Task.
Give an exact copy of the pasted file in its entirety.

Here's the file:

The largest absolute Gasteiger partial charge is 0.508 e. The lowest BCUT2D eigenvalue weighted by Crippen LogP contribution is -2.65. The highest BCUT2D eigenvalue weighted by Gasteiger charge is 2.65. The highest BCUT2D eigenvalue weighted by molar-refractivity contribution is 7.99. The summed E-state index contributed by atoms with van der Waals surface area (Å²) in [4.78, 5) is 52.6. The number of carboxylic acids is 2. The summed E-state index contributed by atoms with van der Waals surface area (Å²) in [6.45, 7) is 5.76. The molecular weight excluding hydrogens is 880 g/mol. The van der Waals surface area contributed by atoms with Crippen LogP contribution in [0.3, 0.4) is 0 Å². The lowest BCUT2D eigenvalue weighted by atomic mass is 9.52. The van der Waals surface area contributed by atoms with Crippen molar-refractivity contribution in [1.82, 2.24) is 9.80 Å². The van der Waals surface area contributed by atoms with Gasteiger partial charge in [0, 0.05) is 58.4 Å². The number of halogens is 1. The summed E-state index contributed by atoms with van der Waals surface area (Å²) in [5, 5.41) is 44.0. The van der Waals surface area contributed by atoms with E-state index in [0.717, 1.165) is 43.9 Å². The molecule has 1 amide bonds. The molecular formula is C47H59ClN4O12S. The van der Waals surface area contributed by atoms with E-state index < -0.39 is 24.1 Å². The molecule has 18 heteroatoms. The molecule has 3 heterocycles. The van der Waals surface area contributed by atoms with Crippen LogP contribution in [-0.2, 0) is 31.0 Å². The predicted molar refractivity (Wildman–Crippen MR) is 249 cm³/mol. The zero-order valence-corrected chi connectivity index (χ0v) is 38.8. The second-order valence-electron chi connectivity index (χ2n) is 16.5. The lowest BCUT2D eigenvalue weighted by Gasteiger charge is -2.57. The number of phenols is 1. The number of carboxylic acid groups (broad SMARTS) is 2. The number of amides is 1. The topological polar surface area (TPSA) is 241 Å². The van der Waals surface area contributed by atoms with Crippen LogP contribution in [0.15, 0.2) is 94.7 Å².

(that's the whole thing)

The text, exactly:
The largest absolute Gasteiger partial charge is 0.508 e. The lowest BCUT2D eigenvalue weighted by Crippen LogP contribution is -2.65. The highest BCUT2D eigenvalue weighted by Gasteiger charge is 2.65. The highest BCUT2D eigenvalue weighted by molar-refractivity contribution is 7.99. The summed E-state index contributed by atoms with van der Waals surface area (Å²) in [4.78, 5) is 52.6. The number of carboxylic acids is 2. The summed E-state index contributed by atoms with van der Waals surface area (Å²) in [6.45, 7) is 5.76. The molecular weight excluding hydrogens is 880 g/mol. The van der Waals surface area contributed by atoms with Crippen LogP contribution in [0.3, 0.4) is 0 Å². The lowest BCUT2D eigenvalue weighted by atomic mass is 9.52. The van der Waals surface area contributed by atoms with Crippen molar-refractivity contribution in [1.82, 2.24) is 9.80 Å². The van der Waals surface area contributed by atoms with Gasteiger partial charge in [0, 0.05) is 58.4 Å². The number of halogens is 1. The summed E-state index contributed by atoms with van der Waals surface area (Å²) in [5, 5.41) is 44.0. The van der Waals surface area contributed by atoms with E-state index in [0.717, 1.165) is 43.9 Å². The molecule has 1 amide bonds. The molecular formula is C47H59ClN4O12S. The van der Waals surface area contributed by atoms with E-state index < -0.39 is 24.1 Å². The molecule has 18 heteroatoms. The molecule has 3 heterocycles. The van der Waals surface area contributed by atoms with Crippen LogP contribution in [-0.2, 0) is 31.0 Å². The predicted molar refractivity (Wildman–Crippen MR) is 249 cm³/mol. The zero-order valence-corrected chi connectivity index (χ0v) is 38.8. The second-order valence-electron chi connectivity index (χ2n) is 16.5. The lowest BCUT2D eigenvalue weighted by Gasteiger charge is -2.57. The number of phenols is 1. The number of carboxylic acid groups (broad SMARTS) is 2. The number of amides is 1. The topological polar surface area (TPSA) is 241 Å². The van der Waals surface area contributed by atoms with Crippen LogP contribution in [0.15, 0.2) is 94.7 Å².